It has been over fifty years since real estate prices and interest rates have been this low at the same time. After the zillion megaton explosion of the real estate bubble, prices have dropped to all time lows and bargains abound.
It does not take a genius to see that right now cash is king and if you have a few bucks set aside you need to look into investment real estate. You need to be extremely careful however and use all of the tools at your disposal before making the leap. All you need to do is a drive a few blocks in any urban area to see all of the For Lease signs that are there, and many that have been there for a long, long time.
Because of the floundering economy, many businesses have gone belly up and one of the biggest casualties of the entire recession (can you say depression?) has been and will continue to be commercial investment real estate landlords.
They are the ones that are left holding the proverbial bag when businesses collapse and tenants are forced to flee, many of them without paying any lease severance penalties. When businesses can no longer afford to stay in a commercial space for want of revenue, the onus goes onto the landlord to make sure that there is a great dialogue with the tenant.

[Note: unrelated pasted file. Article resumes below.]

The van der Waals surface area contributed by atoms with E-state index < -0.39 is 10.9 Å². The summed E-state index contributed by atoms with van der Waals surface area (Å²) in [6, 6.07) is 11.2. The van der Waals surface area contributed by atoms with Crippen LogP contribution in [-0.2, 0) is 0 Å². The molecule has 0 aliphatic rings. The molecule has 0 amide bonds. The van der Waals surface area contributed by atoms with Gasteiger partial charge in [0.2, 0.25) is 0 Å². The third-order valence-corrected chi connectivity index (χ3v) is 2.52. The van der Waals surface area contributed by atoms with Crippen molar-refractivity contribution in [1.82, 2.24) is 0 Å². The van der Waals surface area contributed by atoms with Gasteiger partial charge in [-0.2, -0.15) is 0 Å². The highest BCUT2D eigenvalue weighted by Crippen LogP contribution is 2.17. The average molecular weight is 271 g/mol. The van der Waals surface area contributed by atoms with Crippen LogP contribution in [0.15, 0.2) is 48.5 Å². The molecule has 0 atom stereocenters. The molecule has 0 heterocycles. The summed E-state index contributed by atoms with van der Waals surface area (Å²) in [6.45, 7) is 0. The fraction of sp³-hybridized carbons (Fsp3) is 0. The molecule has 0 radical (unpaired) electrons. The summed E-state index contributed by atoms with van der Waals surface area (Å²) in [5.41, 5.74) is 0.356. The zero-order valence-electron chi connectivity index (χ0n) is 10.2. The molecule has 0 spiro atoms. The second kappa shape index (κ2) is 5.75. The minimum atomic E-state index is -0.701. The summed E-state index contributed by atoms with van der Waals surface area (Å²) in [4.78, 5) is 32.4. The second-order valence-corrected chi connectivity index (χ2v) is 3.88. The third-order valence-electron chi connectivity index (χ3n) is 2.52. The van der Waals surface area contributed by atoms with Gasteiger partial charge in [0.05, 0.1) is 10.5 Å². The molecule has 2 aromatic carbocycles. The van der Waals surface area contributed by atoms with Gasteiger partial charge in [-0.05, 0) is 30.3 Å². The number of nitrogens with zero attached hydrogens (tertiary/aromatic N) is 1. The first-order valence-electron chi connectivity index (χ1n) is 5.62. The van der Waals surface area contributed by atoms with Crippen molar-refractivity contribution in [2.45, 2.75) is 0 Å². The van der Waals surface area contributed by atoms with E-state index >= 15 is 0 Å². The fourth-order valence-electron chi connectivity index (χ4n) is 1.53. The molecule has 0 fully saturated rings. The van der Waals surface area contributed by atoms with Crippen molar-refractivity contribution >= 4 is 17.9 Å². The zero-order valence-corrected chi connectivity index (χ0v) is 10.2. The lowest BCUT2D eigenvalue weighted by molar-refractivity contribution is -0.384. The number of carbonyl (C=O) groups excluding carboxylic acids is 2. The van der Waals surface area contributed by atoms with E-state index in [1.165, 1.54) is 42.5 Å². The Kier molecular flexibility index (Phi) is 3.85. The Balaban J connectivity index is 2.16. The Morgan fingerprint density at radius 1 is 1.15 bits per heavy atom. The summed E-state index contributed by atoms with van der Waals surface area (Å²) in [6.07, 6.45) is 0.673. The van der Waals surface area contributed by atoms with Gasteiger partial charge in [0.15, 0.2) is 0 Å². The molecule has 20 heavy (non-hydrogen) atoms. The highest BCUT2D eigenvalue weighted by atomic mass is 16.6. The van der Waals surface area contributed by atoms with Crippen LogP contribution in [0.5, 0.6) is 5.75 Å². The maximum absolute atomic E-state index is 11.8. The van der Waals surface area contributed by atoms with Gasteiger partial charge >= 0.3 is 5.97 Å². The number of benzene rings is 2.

In the old days a landlord would just evict a defaulting tenant without too much thought and then raise the lease prices for the next incoming business. With today’s epidemic of failing retail shops, service establishments, restaurants, auto and body shops, and ever other kind of small to medium sized businesses, investment real estate leasing space is begging for tenants.
The landlords can avoid a hasty departure by failing businesses by working with them to temporarily reduce or defer lease payments. This will give the establishment much needed breathing room and free up some cash flow.
The benefit to the landlord is that he will eventually see some rents from the businesses when the economy picks up. One thing is for certain and that is that the economy will improve eventually.
It may take longer this time to recover, but historically speaking, economies are cyclical and they always come back. When the economy and the failing businesses do recover the landlord will have looked like an angel to the business, eliciting loyalty, plus it will have made sound business sense.
For commercial real estate owners who cannot work out a plan for their tenants the consequences are grim. Take away that large payment each month and pretty soon you will feel it in your pocketbook, even if your pockets are deep. Many have been forced to default on their commercial loans and have watched their properties get seized by the banks.
If you are an investor looking to get into investment real estate then this is a great time. You can pick up an REO (bank owned) property for very little. Just make sure that you have a tenant or two lined up before you purchase or you could be the next one facing a foreclosure of your own.